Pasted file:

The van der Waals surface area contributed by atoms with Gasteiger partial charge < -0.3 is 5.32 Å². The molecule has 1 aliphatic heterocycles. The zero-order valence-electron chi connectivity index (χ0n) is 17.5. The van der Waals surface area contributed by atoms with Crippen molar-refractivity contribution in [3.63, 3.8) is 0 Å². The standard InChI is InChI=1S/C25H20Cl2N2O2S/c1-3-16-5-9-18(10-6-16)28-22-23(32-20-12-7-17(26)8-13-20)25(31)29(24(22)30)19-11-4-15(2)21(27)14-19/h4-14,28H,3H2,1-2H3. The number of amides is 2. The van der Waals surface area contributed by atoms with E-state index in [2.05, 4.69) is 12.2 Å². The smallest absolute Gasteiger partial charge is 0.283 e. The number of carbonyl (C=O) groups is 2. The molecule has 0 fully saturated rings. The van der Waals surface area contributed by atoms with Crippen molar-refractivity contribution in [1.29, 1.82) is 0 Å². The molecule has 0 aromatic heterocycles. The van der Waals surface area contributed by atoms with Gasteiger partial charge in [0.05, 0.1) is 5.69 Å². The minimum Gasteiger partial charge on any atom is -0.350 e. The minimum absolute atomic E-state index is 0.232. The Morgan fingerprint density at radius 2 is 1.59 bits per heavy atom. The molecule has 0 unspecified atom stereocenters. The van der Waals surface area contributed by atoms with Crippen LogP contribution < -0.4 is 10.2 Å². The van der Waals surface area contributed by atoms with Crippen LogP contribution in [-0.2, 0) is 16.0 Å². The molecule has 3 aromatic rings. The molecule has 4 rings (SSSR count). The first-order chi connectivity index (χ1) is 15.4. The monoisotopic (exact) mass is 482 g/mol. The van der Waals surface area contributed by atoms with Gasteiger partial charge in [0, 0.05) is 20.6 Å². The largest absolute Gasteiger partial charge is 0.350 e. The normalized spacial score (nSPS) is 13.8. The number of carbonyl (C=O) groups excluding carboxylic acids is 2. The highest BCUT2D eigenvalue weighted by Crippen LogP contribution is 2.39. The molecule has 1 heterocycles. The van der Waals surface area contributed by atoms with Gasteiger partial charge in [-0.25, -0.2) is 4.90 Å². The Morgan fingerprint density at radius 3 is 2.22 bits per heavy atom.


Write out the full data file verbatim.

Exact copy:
The van der Waals surface area contributed by atoms with Gasteiger partial charge < -0.3 is 5.32 Å². The molecule has 1 aliphatic heterocycles. The zero-order valence-electron chi connectivity index (χ0n) is 17.5. The van der Waals surface area contributed by atoms with Crippen molar-refractivity contribution in [3.63, 3.8) is 0 Å². The standard InChI is InChI=1S/C25H20Cl2N2O2S/c1-3-16-5-9-18(10-6-16)28-22-23(32-20-12-7-17(26)8-13-20)25(31)29(24(22)30)19-11-4-15(2)21(27)14-19/h4-14,28H,3H2,1-2H3. The number of amides is 2. The van der Waals surface area contributed by atoms with E-state index in [2.05, 4.69) is 12.2 Å². The smallest absolute Gasteiger partial charge is 0.283 e. The number of carbonyl (C=O) groups is 2. The molecule has 0 fully saturated rings. The van der Waals surface area contributed by atoms with Crippen molar-refractivity contribution in [1.29, 1.82) is 0 Å². The molecule has 0 aromatic heterocycles. The van der Waals surface area contributed by atoms with Gasteiger partial charge in [0.05, 0.1) is 5.69 Å². The minimum Gasteiger partial charge on any atom is -0.350 e. The minimum absolute atomic E-state index is 0.232. The Morgan fingerprint density at radius 2 is 1.59 bits per heavy atom. The molecule has 0 unspecified atom stereocenters. The van der Waals surface area contributed by atoms with Crippen LogP contribution < -0.4 is 10.2 Å². The van der Waals surface area contributed by atoms with Crippen LogP contribution in [-0.2, 0) is 16.0 Å². The molecule has 3 aromatic rings. The molecule has 4 rings (SSSR count). The first-order chi connectivity index (χ1) is 15.4. The monoisotopic (exact) mass is 482 g/mol. The van der Waals surface area contributed by atoms with Gasteiger partial charge in [0, 0.05) is 20.6 Å². The largest absolute Gasteiger partial charge is 0.350 e. The normalized spacial score (nSPS) is 13.8. The number of carbonyl (C=O) groups excluding carboxylic acids is 2. The highest BCUT2D eigenvalue weighted by Crippen LogP contribution is 2.39. The molecule has 1 heterocycles. The van der Waals surface area contributed by atoms with Gasteiger partial charge in [-0.25, -0.2) is 4.90 Å². The Morgan fingerprint density at radius 3 is 2.22 bits per heavy atom.